HOW TO PLAY IT-Getting an early jump on year-end investing
NEW YORK, Sept 26 |
NEW YORK, Sept 26 (Reuters) - The calendar may say September, but some investors are already acting like it's the end of the year.
It's not uncommon for investors to sell lagging stocks in December to create tax losses that offset capital gains, and then buy the same or similar stocks in the next calendar year - a phenomenon known as the January effect. But with the benchmark Standard & Poor's 500 index up 14.6 percent for the year through Tuesday and the possibility that the capital gains tax rate could jump come 2013, some investors are no longer waiting to sell.
"This used to be called the January effect, but now it's moved into (the fall)," said Michelle Clayman, lead portfolio manager of the $274 million Calvert Capital Accumulation Fund .
To take advantage of calendar-based investing, some advisers are selling their best-performing stocks to stay ahead of possible tax increases on capital gains and dividend income. Other s tr ategists recommend unloading the worst-performing stocks in the S&P 500 now, before a common end-of-year drop when fund managers cut laggards from their portfolios. And some advisers are looking for closed-end mutual funds that could be trading at a discount because of tax-motivated selling.
Here are some of their strategies.
PLAY THE LAGGARDS
David Kostin, chief U.S. equity strategist at Goldman Sachs, advocates selling or shorting stocks early in the fall.
When shorting a stock, an investor borrows and sells it, speculating that the value will fall so he can buy it back at a lower price, return it and pocket the difference.
Since 1980, shorting the 50 worst-performing stocks in the S&P index at the start of the fourth quarter has generated a median return of 2.05 percentage points more than the broad index through the end of the year, he wrote in a Sept. 21 note to clients. Laggards this year include companies like Apollo Group, DeVry Inc, Alpha Natural Resources , Humana and Electronic Arts, which are all down by 20 percent or more this year.
Meanwhile, other strategists say that picking up the laggards that others are selling can offer short-term gains.
Pankaj Patel, a quantitative strategist at Credit Suisse, said that money managers tend to sell their worst-performing stocks for the year between October and December, when most U.S. mutual funds end their fiscal years. Managers want to avoid reporting these holdings in their year-end report, a tactic called "window dressing."
Yet this wave of selling, which overlaps with tax-loss harvesting, can make these stocks undervalued, setting the stage for a rally through the end of January, he said. These turnaround stocks have outperformed the S&P 500 over that time each year since 2005, according to Credit Suisse research.
Tax-motivated selling may be more prevalent this year because of a combination of tax increases and government spending set to take place in January, analysts said.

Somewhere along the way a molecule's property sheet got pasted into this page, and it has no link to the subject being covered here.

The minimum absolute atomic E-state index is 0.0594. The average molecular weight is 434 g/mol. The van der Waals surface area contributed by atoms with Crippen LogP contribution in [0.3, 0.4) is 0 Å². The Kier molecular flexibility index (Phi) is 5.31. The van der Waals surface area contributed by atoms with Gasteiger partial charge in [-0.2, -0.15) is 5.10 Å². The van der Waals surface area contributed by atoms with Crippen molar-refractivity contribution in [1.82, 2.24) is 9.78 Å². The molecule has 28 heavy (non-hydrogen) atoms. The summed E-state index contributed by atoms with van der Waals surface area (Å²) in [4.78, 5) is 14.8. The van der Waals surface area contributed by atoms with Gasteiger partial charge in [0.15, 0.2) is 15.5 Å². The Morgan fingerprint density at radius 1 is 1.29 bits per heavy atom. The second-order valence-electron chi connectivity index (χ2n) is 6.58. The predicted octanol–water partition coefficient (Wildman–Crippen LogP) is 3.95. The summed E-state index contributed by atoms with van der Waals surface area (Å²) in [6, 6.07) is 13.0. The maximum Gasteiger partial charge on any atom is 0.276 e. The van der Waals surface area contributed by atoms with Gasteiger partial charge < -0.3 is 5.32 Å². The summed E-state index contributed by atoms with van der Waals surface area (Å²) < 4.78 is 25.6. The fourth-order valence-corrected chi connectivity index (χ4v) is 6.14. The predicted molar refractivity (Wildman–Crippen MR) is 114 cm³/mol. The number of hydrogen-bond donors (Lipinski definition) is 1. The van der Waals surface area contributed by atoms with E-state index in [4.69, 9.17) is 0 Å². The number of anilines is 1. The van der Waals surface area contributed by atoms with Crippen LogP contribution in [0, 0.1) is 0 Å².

If Congress doesn't intervene, scheduled tax increases for 2013 mean the top rates on dividend income could increase to as much as 43.4 percent from the current rate of 15 percent. Capital gains taxes, meanwhile, would increase to 20 percent for most investors from the current 15 percent.
Cam Albright, director of asset allocation at Wilmington Trust Investment Advisors, said he usually doesn't advocate calendar-based investing, but that this year may be unique.
"If you have some fairly significant gains, there would be a significant after-tax benefit in selling this year instead of next," h e said.
With the S&P 500 trading near a 4-year high, Albright said he's planning to sell some positions and lock in gains this year, rather than waiting until 2013.
A pickup in tax-motivated selling could also make closed-end mutual funds more attractive, said Gregory Neer, a research analyst at Relative Value Partners, a Northbrook, Illinois-based investment adviser.
Shares of closed-end funds represent a stake in a portfolio of securities. T here are a fixed number of these shares so they don't offer the same liquidity as open-end shares. They can then trade at a premium or discount to the net asset value of the portfolio itself.
Neer said investors in closed-end funds sometimes sell positions in late October or early November to create tax losses to offset other income. The result: shares in these funds then may trade at a discount to the underlying value of the fund.
Of course, this can work both ways: one risk to buying any closed-end fund is that shares can be illiquid and force an investor to sell at a discount when trying to unload the position.
Neer looks for funds in which shares trade at a 5 percent discount or more to the fund's net asset value. This discount often narrows in January as buyers return to the market, creating a short-term boost for share prices.
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